unwilling to write a mediocre page

I think George Saunders hasn’t written a novel because he’s too much of a prose perfectionist. Because he’s unwilling to write a mediocre page. Because he likes the control the short-story form gives him.

“A novel is a work of a certain length that is somehow flawed,” a wise critic once said — and as I was told during the first few weeks of my MFA program.

To write a novel, and see to it through from the first word to the 150,000th, you have to be willing to embrace the idea that every once in a while your prose is going to be, for lack of a better word, more prosaic than it would be otherwise. Why? Because to get a reader to make it through 150,000 words (the length of my last, and about the length of your average robust novel), you need this clunky, unattractive but very utilitarian thing called a plot.

Hector Tobar


3 thoughts on “unwilling to write a mediocre page

  1. kingmidget

    Hell … why is 150,000 words the target? Particularly these days with the flexibility offered by e-publishing. More and more great stories are on the shorter end of the novel spectrum than the longer. Who knew a novel had to be 500 pages long.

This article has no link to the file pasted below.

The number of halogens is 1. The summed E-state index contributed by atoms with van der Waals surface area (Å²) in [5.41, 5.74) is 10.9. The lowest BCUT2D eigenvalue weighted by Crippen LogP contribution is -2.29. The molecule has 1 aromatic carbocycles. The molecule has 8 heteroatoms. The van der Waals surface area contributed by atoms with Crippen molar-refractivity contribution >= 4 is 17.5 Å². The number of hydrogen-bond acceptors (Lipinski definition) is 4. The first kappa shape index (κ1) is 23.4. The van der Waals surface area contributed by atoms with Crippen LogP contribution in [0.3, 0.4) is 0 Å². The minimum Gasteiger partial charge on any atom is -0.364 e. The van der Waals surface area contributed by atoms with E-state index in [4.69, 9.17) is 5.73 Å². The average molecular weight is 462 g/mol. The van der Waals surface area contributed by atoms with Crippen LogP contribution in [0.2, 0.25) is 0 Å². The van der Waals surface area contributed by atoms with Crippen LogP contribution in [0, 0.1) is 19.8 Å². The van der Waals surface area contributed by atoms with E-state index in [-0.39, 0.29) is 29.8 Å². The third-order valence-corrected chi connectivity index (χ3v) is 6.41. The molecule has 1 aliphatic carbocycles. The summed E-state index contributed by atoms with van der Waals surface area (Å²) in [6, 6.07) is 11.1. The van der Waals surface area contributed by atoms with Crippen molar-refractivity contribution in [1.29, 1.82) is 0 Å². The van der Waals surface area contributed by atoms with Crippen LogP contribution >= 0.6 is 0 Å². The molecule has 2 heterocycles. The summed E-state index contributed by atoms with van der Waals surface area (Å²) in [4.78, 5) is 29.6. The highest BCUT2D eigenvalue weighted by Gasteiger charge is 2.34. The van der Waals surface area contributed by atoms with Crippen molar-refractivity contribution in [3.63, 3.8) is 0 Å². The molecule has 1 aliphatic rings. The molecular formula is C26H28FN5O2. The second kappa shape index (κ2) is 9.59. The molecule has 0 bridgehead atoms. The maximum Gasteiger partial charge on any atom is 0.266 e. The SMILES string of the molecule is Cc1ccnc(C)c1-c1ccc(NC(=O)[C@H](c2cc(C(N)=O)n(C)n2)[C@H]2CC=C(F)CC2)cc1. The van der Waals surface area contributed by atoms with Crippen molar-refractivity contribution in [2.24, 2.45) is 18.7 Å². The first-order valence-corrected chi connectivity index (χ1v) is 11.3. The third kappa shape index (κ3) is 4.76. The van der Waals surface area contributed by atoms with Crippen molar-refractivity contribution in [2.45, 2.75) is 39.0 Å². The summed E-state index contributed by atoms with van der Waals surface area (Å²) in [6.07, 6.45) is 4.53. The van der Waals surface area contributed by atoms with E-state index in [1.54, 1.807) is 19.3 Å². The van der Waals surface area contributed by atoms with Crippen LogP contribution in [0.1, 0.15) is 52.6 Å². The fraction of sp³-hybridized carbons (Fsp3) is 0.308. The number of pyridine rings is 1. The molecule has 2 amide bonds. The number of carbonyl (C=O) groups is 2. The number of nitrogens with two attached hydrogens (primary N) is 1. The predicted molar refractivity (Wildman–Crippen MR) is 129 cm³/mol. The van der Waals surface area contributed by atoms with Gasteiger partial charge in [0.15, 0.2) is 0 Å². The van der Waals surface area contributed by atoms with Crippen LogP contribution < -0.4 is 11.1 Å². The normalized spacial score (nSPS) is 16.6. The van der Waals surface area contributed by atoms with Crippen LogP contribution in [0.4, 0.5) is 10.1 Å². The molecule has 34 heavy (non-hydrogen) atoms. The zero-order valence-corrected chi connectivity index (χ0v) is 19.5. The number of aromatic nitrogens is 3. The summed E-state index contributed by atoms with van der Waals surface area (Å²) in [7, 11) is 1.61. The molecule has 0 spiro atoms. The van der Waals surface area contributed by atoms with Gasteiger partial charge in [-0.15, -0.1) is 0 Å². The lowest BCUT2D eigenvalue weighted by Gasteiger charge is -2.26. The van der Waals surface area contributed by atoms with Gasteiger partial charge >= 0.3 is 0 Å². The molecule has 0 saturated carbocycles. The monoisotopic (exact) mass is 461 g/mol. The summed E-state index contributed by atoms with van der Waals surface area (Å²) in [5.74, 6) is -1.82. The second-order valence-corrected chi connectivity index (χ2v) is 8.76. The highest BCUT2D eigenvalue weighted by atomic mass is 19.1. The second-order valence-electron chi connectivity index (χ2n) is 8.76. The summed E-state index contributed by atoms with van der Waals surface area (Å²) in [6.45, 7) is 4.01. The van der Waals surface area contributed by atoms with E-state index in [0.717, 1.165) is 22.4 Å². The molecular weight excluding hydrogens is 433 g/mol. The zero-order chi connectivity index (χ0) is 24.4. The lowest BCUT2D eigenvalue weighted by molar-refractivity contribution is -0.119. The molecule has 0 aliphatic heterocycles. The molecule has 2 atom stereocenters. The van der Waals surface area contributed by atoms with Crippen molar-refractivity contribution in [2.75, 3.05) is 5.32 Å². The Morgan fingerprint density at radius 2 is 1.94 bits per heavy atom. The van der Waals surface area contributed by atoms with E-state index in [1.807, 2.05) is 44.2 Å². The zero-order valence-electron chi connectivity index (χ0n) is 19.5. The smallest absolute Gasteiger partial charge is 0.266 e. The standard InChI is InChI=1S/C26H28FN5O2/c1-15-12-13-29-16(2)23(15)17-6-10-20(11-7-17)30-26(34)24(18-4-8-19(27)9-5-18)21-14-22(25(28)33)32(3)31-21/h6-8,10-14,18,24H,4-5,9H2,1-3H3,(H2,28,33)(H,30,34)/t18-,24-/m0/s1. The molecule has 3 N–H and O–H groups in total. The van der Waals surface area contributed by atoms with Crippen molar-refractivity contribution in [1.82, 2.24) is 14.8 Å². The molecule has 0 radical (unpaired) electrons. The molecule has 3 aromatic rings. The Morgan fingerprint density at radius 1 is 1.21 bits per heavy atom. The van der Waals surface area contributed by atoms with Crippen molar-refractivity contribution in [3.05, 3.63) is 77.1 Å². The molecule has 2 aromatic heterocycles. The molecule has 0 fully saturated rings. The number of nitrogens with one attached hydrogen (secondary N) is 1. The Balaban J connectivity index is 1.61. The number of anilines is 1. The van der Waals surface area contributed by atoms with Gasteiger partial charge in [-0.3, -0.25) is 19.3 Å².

1. Theryn Post author

      That was just an example. The point was that writing a longer work requires a writer to give up some of the control they have when writing shorter pieces, which is hard for perfectionists.

      1. kingmidget

        I know, I know. Just seems to me that somebody who feels like a novel needs to be 150,000 words needs an editor. 🙂 There is definitely something to be said for a longer story giving you more freedom to not worry about every word. I think plot and the other elements of a story become more important with long stories.

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